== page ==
In the LP problem formulation presented in equation (2.2) live loads had to be specified by directly modifying the nodal displacement values in ** u**. These nodal displacements correspond in a work sense to equivalent internal nodal forces which need to be altered to account for the presence of the prescribed live load. This indirect approach is not especially convenient. However, live loads can instead be applied directly to individual discontinuities. Hence, now taking

**=**

*u***0**, all live loads can be specified by imposing the following unit displacement constraint:(3.9)The contents of

*f*_{Li}, the local live load vector for discontinuity

*i*, can be derived for boundary and within-body loads in the same way as described in §3

*b*for

*f*_{Di}. If a rigid loading plate is present then additional constraints can be included to equalize the imposed displacements (e.g. if the applied load is applied normal to discontinuities lying on a straight line joining nodes

*A*,

*B*,

*C*and

*D*then the following constraints can be added: ).

### (d) Boundary conditions

It is convenient to define boundaries by simply adjusting the properties of boundary discontinuities. For the sake of simplicity it is assumed here that potential discontinuities spanning multiple nodes on boundaries are not present. Some common scenarios are now considered.

#### (i) Free boundary (including boundary subject to an applied load)

This may be achieved by setting each potential discontinuity *i* lying on a free boundary to have zero cohesion *c*_{i} and also not applying flow rule constraint equation (3.6), thereby leaving *n*_{i} and *s*_{i} unconstrained.

#### (ii) Fixed boundary

This is the default boundary condition, which requires no special treatment (i.e. the associated cohesion *c*_{i} and angle of friction *ϕ*_{i} values for potential discontinuity *i* lying on such a boundary should be the same as those in non-boundary discontinuities, and the flow rule constraint equation (3.6) should be imposed as usual).

#### (iii) Line of symmetry

This may be achieved by setting each potential discontinuity *i* lying on the line of symmetry to have zero cohesion *c*_{i} and angle of friction *ϕ*_{i}. The latter condition effectively constrains the normal displacement *n*_{i} to be zero according to equation (3.6).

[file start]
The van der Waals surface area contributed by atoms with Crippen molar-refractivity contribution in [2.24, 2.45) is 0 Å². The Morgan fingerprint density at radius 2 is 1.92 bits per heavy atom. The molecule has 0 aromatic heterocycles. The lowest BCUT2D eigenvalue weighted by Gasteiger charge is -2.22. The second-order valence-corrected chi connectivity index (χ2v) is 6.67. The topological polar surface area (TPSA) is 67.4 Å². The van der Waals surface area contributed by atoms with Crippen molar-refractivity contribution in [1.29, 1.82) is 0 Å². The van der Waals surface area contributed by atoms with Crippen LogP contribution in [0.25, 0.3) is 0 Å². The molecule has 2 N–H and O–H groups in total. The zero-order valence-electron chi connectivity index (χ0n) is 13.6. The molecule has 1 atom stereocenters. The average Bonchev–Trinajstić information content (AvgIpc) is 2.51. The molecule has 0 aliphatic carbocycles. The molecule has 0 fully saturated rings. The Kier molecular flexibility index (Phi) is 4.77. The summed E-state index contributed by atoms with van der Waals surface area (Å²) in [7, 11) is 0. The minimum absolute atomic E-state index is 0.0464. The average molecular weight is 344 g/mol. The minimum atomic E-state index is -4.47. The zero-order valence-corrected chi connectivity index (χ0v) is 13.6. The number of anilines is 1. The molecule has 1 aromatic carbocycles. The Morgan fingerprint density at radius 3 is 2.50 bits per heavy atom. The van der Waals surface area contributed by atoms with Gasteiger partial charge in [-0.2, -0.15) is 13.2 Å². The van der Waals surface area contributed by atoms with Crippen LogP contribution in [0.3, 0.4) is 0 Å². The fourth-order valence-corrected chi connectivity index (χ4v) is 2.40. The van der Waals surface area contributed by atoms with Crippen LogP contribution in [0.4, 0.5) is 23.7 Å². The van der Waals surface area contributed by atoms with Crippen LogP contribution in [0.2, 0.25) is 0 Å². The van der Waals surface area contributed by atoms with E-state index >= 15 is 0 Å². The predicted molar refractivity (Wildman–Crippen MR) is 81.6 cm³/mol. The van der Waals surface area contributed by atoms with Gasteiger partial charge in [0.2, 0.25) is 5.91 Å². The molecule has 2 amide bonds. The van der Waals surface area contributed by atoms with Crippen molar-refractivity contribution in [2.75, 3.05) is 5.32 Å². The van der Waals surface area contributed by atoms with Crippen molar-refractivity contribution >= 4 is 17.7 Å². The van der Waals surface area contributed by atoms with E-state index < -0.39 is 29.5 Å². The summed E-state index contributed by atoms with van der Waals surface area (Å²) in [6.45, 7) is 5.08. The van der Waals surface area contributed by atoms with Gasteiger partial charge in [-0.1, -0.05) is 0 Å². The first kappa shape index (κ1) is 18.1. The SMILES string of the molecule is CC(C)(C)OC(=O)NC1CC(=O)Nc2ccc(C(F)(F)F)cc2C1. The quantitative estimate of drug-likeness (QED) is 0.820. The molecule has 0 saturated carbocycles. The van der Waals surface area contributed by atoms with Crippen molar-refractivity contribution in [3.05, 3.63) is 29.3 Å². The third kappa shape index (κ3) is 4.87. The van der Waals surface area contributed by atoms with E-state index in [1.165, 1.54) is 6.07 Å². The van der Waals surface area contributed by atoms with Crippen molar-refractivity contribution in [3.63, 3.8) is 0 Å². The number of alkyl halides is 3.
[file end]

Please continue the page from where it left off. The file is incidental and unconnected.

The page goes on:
### (e) Revised LP formulation

A revised primal kinematic problem formulation for the plane strain analysis of a quasi-statically loaded, perfectly plastic cohesive-frictional body discretized using *m* nodal connections (slip-line discontinuities), *n* nodes and a single load case can therefore be stated as follows:subject to(3.10)where and are vectors containing, respectively, specified dead and live loads; ** d** contains displacements along the discontinuities, , where and are the relative shear and normal displacements between blocks at discontinuity

*i*; , where and are, respectively, the length and the cohesive shear strength of discontinuity

*i*. is a suitable compatibility matrix; is a suitable flow matrix; and

**is a 2**

*p**m*vector of plastic multipliers. The discontinuity displacements in and the plastic multipliers in

**are the LP variables.**

*p*### (f) On the efficiency of the basic method

To obtain accurate solutions each node in the problem should preferably be connected to all other nodes by a discontinuity (though overlapping discontinuities can be omitted, discontinuities which crossover one another should be included). However, when full connectivity is specified the resulting LP problem quickly becomes very large. Thus, the original and revised LP formulations described previously can be used on current generation personal computers to rapidly solve problems containing perhaps *several hundred* nodes. The accuracy so obtained will often be sufficient for routine engineering purposes. However, more accurate solutions can be obtained using an increased number of nodes. In fact problems with the order of *several tens of thousand* nodes can be treated using an adaptive connection adding scheme similar to that already used in truss layout optimization (Gilbert & Tyas 2003). Central to the scheme is consideration of the dual, *equilibrium* problem formulation. Since the equilibrium formulation also provides valuable additional insights into the DLO procedure, this is described in §4.

## 4. Discontinuity layout optimization: *equilibrium* formulation

### (a) LP formulation

Duality principles can be used to derive the dual of equation (3.10), which is an *equilibrium* formulation. Thus, for a planar body discretized using *m* nodal connections (slip-line discontinuities) and *n* nodes this may be stated as follows:subject to(4.1)where and and can be interpreted as *x* and *y* direction equivalent nodal forces acting at node , corresponding in a work sense to and , respectively; and ** q** is a vector of shear and normal forces acting on discontinuities, i.e. , where and represent, respectively, the shear and the normal force acting on discontinuity . Therefore, the LP variables are , , and and the live load factor . The objective is thus to maximize while ensuring that the yield condition is not violated along any potential discontinuity.

The required equilibrium constraint can alternatively be written for a potential discontinuity *i* as follows:(4.2)or in expanded form as(4.3)

Equation (4.3) can alternatively be derived from equilibrium considerations (e.g. figure 4 shows the forces involved, for clarity excluding external dead and live loads). Figure 5 illustrates the relationship between the discontinuity forces and the equivalent nodal forces for a simple problem.